Sunday, June 18, 2006

Verdi Requiem

Recently, my brother was given tickets to a performance of the Verdi Requiem at San Francisco's Davies Hall, and kindly invited us to come along. I've heard it performed before, but this was something special. Fabulous soloists, 170-plus voices in the SF Symphony Chorus, great brass players in the SF Symphony Orchestra.

You'd think that in San Francisco, where nine-tenths of the people seem fundamentally opposed to most of what the Catholic Church stands for, a Mass setting would be treated with some disdain. Not so on that night. The audience was sternly warned on their way in by large placards proclaiming that there would be no intermission in the 100-minute performance, and that no one leaving their seat would be re-admitted to the hall. Not only did the audience treat the music with reverence, minding their manners by not applauding between movements, but the conductor (James Conlon) held the silence after the last plaintive Libera me for a full ten seconds -- and not the slightest sound was heard throughout the enormous hall. Then, of course, the place erupted for seven or eight minutes of cheering.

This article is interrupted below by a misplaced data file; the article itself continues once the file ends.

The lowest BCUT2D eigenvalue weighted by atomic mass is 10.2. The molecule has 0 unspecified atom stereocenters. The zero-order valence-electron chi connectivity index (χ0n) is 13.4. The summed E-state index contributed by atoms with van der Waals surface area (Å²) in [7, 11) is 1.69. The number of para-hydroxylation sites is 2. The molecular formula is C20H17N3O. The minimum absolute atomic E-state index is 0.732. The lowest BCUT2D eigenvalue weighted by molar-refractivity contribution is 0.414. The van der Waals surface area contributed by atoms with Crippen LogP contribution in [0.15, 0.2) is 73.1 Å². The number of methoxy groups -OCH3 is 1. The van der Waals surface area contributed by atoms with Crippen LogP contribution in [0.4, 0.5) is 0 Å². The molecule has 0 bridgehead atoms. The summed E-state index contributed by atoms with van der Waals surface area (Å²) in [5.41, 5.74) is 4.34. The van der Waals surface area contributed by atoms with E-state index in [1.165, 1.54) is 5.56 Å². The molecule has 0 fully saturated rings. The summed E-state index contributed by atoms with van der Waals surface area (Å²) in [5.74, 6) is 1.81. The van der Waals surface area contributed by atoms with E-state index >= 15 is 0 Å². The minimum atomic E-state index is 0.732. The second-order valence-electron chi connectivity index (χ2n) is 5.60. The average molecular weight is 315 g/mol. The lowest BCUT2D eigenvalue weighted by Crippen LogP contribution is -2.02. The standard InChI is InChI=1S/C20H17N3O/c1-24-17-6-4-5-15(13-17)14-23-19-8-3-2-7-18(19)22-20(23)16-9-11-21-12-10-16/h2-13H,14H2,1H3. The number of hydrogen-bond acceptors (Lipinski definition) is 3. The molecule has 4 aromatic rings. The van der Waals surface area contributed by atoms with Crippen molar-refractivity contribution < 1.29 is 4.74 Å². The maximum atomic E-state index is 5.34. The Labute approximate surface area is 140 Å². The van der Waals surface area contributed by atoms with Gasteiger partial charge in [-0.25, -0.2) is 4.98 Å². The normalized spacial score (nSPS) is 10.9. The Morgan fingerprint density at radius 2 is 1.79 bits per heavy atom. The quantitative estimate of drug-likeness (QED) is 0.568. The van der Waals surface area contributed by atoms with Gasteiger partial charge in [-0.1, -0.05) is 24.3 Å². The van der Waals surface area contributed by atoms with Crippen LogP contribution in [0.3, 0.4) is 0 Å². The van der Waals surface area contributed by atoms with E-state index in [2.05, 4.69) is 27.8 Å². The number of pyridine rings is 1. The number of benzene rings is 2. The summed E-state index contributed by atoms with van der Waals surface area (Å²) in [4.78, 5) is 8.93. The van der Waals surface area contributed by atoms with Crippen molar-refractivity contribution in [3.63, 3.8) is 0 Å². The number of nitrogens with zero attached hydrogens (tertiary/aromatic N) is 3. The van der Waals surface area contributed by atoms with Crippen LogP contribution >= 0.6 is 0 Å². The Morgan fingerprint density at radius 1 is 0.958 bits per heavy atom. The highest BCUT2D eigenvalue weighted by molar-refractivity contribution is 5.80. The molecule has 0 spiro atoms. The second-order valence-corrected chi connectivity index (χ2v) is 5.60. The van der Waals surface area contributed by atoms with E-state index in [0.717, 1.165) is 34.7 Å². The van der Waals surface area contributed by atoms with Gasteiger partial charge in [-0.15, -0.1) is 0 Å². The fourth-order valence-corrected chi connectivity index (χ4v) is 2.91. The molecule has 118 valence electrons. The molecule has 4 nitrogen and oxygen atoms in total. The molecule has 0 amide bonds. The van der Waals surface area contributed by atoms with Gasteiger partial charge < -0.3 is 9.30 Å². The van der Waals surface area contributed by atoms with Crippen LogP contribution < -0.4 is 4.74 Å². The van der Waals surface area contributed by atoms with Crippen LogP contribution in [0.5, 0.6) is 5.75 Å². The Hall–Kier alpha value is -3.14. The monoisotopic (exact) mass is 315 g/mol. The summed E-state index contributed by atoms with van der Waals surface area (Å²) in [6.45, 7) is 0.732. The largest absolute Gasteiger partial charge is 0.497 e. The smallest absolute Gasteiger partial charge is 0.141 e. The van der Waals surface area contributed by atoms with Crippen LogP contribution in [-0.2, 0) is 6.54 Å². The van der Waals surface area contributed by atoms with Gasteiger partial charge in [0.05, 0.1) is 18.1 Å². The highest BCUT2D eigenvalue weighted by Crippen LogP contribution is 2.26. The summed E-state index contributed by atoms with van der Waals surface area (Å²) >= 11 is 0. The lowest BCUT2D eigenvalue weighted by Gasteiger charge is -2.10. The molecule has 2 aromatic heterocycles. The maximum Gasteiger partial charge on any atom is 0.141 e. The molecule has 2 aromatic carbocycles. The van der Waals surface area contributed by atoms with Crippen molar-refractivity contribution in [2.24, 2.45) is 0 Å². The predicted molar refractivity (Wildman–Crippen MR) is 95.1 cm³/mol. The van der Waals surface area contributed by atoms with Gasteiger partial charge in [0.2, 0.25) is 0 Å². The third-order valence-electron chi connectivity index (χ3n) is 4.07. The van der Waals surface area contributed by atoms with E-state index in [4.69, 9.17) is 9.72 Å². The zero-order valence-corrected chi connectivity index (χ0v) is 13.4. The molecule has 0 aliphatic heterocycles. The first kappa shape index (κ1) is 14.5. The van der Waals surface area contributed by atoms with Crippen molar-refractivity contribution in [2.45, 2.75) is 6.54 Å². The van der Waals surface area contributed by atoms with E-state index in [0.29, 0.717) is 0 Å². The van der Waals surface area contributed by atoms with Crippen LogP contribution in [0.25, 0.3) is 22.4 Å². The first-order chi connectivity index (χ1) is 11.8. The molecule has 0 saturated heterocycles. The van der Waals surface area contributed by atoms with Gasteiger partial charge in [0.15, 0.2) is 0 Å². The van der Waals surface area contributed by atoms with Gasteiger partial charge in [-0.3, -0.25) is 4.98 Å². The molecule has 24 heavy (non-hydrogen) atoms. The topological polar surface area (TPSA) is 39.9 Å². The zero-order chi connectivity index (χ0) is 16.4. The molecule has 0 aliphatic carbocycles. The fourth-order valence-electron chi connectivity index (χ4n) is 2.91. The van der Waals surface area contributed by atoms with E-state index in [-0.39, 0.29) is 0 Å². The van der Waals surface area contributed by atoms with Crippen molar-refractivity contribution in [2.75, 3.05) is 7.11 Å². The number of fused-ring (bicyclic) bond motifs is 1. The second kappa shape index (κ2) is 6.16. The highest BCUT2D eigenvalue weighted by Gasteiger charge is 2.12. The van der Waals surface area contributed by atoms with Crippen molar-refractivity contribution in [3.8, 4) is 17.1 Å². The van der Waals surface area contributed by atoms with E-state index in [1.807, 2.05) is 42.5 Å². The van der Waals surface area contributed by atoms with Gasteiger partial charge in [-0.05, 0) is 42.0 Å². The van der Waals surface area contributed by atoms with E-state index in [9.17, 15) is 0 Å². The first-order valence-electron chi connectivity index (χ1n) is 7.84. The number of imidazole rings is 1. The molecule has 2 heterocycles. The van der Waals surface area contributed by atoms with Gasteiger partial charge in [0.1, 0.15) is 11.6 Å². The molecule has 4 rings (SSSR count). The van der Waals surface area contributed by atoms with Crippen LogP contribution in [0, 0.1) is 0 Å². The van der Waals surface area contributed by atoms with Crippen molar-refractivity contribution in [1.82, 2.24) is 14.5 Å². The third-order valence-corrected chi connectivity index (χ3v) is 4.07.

Of course, it was reverence for Verdi's music, not for the Church or even for God, that animated most patrons that night. But here's the great thing about Christian art of all kinds: it penetrates the soul even in the face of stark unbelief. No human being can escape unchanged from the hurricane of Verdi's treatment of the Dies Irae, all the more so when it returns by surprise near the end, when you've been lulled by several minutes of soft pleas for mercy. There in the program were the Latin and English side by side, and I wonder how many hearts were troubled -- rightly so -- by the unfamiliar sentiments, or by these disturbing lines alone:

Lacrymosa dies illa
Qui resurget ex favilla
Judicandus homo reus.

(Lamentable is the day
on which the guilty shall arise
from the ashes to be judged.)

And I wonder how many felt drawn by this wish:

Sed signifer Sanctus Michael
repraesentet eas in lucem sanctam,
Quam olim Abrahae promisisti
et semini eius.

But let Saint Michael, the standard-bearer,
bring them forth into the holy light,
which you once promised
to Abraham and his seed.